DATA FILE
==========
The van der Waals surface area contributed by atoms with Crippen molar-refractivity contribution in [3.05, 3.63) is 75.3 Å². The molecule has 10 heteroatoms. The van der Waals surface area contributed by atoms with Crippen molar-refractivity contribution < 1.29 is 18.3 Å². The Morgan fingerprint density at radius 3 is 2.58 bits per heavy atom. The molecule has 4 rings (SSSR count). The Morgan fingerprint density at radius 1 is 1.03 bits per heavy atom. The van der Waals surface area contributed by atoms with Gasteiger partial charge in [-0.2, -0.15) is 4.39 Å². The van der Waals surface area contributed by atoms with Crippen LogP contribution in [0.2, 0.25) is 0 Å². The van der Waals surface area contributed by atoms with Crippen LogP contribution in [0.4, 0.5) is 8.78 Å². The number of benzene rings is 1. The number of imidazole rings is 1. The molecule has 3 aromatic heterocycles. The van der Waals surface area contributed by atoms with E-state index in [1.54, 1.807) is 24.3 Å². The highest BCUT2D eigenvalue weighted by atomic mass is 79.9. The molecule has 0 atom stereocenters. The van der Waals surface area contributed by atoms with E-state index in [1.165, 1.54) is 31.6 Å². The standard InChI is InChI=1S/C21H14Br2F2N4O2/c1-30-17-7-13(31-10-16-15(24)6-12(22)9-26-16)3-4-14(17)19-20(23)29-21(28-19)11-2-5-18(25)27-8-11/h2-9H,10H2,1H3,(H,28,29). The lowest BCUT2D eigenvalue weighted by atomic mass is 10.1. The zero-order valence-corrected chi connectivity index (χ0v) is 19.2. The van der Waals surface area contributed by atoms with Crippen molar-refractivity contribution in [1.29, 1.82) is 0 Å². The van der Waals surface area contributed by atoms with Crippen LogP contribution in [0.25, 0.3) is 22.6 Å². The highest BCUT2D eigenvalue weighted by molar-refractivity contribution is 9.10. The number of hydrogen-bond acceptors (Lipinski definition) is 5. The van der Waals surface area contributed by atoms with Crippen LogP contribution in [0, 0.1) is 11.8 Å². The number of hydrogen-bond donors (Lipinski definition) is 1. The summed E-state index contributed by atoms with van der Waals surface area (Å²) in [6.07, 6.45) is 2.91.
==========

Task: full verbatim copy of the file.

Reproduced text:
The van der Waals surface area contributed by atoms with Crippen molar-refractivity contribution in [3.05, 3.63) is 75.3 Å². The molecule has 10 heteroatoms. The van der Waals surface area contributed by atoms with Crippen molar-refractivity contribution < 1.29 is 18.3 Å². The Morgan fingerprint density at radius 3 is 2.58 bits per heavy atom. The molecule has 4 rings (SSSR count). The Morgan fingerprint density at radius 1 is 1.03 bits per heavy atom. The van der Waals surface area contributed by atoms with Gasteiger partial charge in [-0.2, -0.15) is 4.39 Å². The van der Waals surface area contributed by atoms with Crippen LogP contribution in [0.2, 0.25) is 0 Å². The van der Waals surface area contributed by atoms with Crippen LogP contribution in [0.4, 0.5) is 8.78 Å². The number of benzene rings is 1. The number of imidazole rings is 1. The molecule has 3 aromatic heterocycles. The van der Waals surface area contributed by atoms with E-state index in [1.54, 1.807) is 24.3 Å². The highest BCUT2D eigenvalue weighted by atomic mass is 79.9. The molecule has 0 atom stereocenters. The van der Waals surface area contributed by atoms with E-state index in [1.165, 1.54) is 31.6 Å². The standard InChI is InChI=1S/C21H14Br2F2N4O2/c1-30-17-7-13(31-10-16-15(24)6-12(22)9-26-16)3-4-14(17)19-20(23)29-21(28-19)11-2-5-18(25)27-8-11/h2-9H,10H2,1H3,(H,28,29). The lowest BCUT2D eigenvalue weighted by atomic mass is 10.1. The zero-order valence-corrected chi connectivity index (χ0v) is 19.2. The van der Waals surface area contributed by atoms with Crippen molar-refractivity contribution in [1.29, 1.82) is 0 Å². The van der Waals surface area contributed by atoms with Crippen LogP contribution in [0.25, 0.3) is 22.6 Å². The highest BCUT2D eigenvalue weighted by molar-refractivity contribution is 9.10. The number of hydrogen-bond acceptors (Lipinski definition) is 5. The van der Waals surface area contributed by atoms with Crippen LogP contribution in [0, 0.1) is 11.8 Å². The number of hydrogen-bond donors (Lipinski definition) is 1. The summed E-state index contributed by atoms with van der Waals surface area (Å²) in [6.07, 6.45) is 2.91.